Choosing Wisely: Society of General Internal Medicine

JHC_Sept14-467484807Change of Habits

Choosing Wisely isn’t just an effort to reduce tests and procedures that are likely to have little or no impact on outcomes, says Eric Bass, M.D., MPH, professor of medicine at the Johns Hopkins University School of Medicine and Bloomberg School of Public Health, and president of the Society of General Internal Medicine. It is also an effort to consider the impact of tests and procedures that have the potential to cause more harm than good. SGIM is comprised primarily of academic general internists.

One SGIM recommendation – to weigh the benefit of cancer screening in adults with a life expectancy of less than 10 years – demonstrates the point. Consider screening colonoscopy, says Bass. “At some point, you wonder how much you’re helping an older person with a short life expectancy by putting him or her through the prep and procedure of a colonoscopy.”

Increasingly, physicians are factoring in life expectancy when making recommendations to their patients, he says. “But it’s still a tricky recommendation, because it’s difficult to predict what an individual’s life expectancy is. It can be a challenging conversation to have with a patient, though some are receptive, and are reluctant to be put through invasive testing when they realize they may not live long enough to derive the full benefit.”

Another SGIM recommendation – that physicians forego routine pre-operative testing before low-risk surgical procedures – is focused on procedures that tend to have little impact on outcomes. Bass’s colleagues at Johns Hopkins conducted a large study of the benefits of pre-op tests – such as a CBC, chemistry panel, EKG, chest X-ray, etc. – before cataract surgery. “That study showed there was really no benefit in that setting,” he says. “There are some patients for whom preoperative testing is a good idea, but it’s not something that needs to be done routinely, without considering the individual’s health status and risk.”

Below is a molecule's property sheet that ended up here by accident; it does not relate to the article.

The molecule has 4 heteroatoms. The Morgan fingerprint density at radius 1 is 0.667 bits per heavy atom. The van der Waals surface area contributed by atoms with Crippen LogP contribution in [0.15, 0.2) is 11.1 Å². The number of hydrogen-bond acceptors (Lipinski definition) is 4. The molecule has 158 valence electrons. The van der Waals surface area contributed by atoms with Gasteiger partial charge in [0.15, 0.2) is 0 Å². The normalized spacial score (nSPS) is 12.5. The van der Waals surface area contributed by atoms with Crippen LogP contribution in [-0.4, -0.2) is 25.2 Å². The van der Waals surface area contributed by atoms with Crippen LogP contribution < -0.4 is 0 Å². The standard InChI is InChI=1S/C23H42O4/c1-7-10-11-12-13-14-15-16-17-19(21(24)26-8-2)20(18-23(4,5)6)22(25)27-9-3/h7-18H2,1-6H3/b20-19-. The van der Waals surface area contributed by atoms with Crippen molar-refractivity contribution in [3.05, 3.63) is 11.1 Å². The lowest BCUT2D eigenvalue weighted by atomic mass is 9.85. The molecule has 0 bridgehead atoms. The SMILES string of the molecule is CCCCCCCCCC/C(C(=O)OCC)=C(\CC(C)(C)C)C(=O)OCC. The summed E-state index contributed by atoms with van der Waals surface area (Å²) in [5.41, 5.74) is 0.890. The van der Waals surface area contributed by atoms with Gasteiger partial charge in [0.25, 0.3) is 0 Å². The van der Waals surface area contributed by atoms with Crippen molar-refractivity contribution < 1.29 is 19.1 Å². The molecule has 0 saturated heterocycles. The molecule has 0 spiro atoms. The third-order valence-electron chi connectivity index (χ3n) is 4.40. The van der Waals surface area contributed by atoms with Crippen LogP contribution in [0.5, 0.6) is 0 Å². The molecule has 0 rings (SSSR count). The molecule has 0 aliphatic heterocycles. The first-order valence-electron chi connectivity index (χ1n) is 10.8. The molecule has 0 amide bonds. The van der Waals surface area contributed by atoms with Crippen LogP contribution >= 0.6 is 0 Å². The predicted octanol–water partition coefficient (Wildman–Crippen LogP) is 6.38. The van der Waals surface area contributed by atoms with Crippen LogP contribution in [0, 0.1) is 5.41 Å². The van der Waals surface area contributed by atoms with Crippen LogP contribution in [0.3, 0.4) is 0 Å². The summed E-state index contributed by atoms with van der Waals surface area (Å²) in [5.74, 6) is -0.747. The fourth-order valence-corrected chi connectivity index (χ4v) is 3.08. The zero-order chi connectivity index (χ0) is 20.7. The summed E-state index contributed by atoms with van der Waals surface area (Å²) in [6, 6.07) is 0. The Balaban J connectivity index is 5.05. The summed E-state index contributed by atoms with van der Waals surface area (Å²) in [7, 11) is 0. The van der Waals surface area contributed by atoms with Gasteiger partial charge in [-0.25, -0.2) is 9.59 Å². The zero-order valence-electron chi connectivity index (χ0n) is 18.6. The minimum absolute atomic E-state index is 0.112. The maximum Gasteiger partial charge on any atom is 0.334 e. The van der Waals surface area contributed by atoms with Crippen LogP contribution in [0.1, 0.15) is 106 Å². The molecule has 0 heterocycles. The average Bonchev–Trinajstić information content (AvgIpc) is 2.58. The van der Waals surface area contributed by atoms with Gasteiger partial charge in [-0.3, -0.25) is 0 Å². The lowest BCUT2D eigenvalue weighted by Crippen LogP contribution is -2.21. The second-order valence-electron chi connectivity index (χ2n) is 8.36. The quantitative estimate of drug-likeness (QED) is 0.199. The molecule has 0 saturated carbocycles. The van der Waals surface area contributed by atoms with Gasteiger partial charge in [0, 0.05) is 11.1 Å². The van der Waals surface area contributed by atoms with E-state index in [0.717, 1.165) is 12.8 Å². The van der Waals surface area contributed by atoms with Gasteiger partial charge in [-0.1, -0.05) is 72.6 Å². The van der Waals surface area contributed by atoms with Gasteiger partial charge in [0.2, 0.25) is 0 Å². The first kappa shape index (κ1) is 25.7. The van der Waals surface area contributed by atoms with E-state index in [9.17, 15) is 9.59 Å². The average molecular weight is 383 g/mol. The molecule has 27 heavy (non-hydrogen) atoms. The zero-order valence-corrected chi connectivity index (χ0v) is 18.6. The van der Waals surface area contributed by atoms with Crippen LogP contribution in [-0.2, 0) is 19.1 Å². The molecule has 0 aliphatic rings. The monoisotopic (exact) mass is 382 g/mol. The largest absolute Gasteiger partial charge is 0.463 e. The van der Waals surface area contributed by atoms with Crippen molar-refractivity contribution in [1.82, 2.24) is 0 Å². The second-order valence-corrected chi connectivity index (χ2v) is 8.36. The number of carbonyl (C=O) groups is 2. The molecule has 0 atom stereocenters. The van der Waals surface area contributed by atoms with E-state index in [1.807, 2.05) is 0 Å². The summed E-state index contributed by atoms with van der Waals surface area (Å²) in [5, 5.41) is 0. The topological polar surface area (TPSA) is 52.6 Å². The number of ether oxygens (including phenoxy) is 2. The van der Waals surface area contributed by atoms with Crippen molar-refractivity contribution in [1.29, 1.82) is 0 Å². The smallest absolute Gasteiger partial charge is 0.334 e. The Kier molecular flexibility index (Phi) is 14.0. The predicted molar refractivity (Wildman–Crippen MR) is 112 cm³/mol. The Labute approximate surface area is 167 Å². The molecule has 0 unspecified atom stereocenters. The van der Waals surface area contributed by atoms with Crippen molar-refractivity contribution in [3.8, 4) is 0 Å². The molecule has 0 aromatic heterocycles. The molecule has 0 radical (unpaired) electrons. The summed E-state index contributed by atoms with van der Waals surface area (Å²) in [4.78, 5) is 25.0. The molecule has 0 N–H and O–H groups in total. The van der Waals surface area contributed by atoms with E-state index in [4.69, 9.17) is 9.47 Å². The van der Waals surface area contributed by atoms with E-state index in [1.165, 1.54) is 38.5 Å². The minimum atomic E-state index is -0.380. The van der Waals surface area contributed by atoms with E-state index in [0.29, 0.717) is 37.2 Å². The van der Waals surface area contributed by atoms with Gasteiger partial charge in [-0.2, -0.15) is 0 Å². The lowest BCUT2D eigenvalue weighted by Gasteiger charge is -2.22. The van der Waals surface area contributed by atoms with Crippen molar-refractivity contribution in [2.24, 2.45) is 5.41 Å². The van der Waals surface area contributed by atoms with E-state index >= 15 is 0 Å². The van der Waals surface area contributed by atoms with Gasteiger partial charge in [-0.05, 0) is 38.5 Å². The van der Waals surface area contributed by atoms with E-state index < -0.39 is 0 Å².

A third SGIM recommendation – to refrain from performing routine general health checks for asymptomatic adults – demonstrates the challenges associated with changing longstanding habits on the part of physicians and patients. “It addresses something we’ve done as part of our traditional approach to care,” says Bass. “Some evidence suggests that routine health checks reduce patient worrying and may facilitate the administration of preventive measures. But apart from that, they don’t add much value in terms of hard clinical outcomes.”

But the recommendation about routine checkups comes with some big caveats – caveats that apply to many Choosing Wisely recommendations. “It assumes the patient has an established relationship with a primary care provider he or she trusts,” and that the two can discuss the overall value of a routine checkup, says Bass. That discussion would consider the potential benefits of such a checkup, such as discovering or keeping tabs on potentially significant lifestyle issues or mental health concerns that otherwise might go unnoticed or uncared for.

“The best way to think about this recommendation is this: You should have an honest conversation about the best time to come back for a visit,” he says. “If you’re healthy and asymptomatic, and you have a doctor you can easily reach [if needed], you may not need to come back for a checkup every year. But for other people, based on risk factors and lifestyle, it may be important to come back, even more frequently than every 12 months.”

Change can be difficult. “A lot of it comes back to our habitual approach to care, and not paying enough attention to thinking about the value of the care we’re providing,” says Bass. SGIM’s new tagline – “Creating value for patients” – as well as Choosing Wisely, are vehicles to advise physicians and train the next generation to think carefully about the value of the care they provide, he adds.


Society of General Internal Medicine: Five Things Physicians and Patients Should Question

  1. Don’t recommend daily home finger glucose testing in patients with Type 2 diabetes mellitus not using insulin.
  2. Don’t perform routine general health checks for asymptomatic adults.
  3. Don’t perform routine pre-operative testing before low-risk surgical procedures.
  4. Don’t recommend cancer screening in adults with life expectancy of less than 10 years.
  5. Don’t place, or leave in place, peripherally inserted central catheters for patient or provider convenience.

Source: Choosing Wisely, an initiative of the ABIM Foundation,